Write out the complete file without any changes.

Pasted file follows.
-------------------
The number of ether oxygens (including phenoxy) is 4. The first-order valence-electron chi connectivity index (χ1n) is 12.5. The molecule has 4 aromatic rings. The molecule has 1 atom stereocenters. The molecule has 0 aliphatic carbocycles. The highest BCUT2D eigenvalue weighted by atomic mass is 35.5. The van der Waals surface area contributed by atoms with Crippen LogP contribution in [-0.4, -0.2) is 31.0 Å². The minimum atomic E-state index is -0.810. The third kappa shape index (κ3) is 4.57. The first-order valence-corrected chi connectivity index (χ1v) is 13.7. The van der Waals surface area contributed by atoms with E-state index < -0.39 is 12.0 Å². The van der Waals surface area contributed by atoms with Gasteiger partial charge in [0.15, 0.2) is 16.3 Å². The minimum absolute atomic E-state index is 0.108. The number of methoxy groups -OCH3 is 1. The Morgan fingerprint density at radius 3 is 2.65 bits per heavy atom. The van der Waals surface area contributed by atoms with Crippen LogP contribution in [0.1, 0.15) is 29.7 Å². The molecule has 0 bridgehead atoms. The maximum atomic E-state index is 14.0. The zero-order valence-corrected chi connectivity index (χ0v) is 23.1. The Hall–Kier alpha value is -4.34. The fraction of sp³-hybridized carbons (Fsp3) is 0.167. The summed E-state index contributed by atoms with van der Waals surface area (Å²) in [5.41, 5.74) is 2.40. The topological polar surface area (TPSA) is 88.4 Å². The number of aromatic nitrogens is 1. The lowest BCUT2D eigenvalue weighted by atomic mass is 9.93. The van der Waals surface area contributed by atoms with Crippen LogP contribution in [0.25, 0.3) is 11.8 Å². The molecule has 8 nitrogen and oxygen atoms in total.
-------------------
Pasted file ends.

The number of ether oxygens (including phenoxy) is 4. The first-order valence-electron chi connectivity index (χ1n) is 12.5. The molecule has 4 aromatic rings. The molecule has 1 atom stereocenters. The molecule has 0 aliphatic carbocycles. The highest BCUT2D eigenvalue weighted by atomic mass is 35.5. The van der Waals surface area contributed by atoms with Crippen LogP contribution in [-0.4, -0.2) is 31.0 Å². The minimum atomic E-state index is -0.810. The third kappa shape index (κ3) is 4.57. The first-order valence-corrected chi connectivity index (χ1v) is 13.7. The van der Waals surface area contributed by atoms with E-state index < -0.39 is 12.0 Å². The van der Waals surface area contributed by atoms with Gasteiger partial charge in [0.15, 0.2) is 16.3 Å². The minimum absolute atomic E-state index is 0.108. The number of methoxy groups -OCH3 is 1. The Morgan fingerprint density at radius 3 is 2.65 bits per heavy atom. The van der Waals surface area contributed by atoms with Crippen LogP contribution in [0.1, 0.15) is 29.7 Å². The molecule has 0 bridgehead atoms. The maximum atomic E-state index is 14.0. The zero-order valence-corrected chi connectivity index (χ0v) is 23.1. The Hall–Kier alpha value is -4.34. The fraction of sp³-hybridized carbons (Fsp3) is 0.167. The summed E-state index contributed by atoms with van der Waals surface area (Å²) in [5.41, 5.74) is 2.40. The topological polar surface area (TPSA) is 88.4 Å². The number of aromatic nitrogens is 1. The lowest BCUT2D eigenvalue weighted by atomic mass is 9.93. The van der Waals surface area contributed by atoms with Crippen LogP contribution in [0.25, 0.3) is 11.8 Å². The molecule has 8 nitrogen and oxygen atoms in total.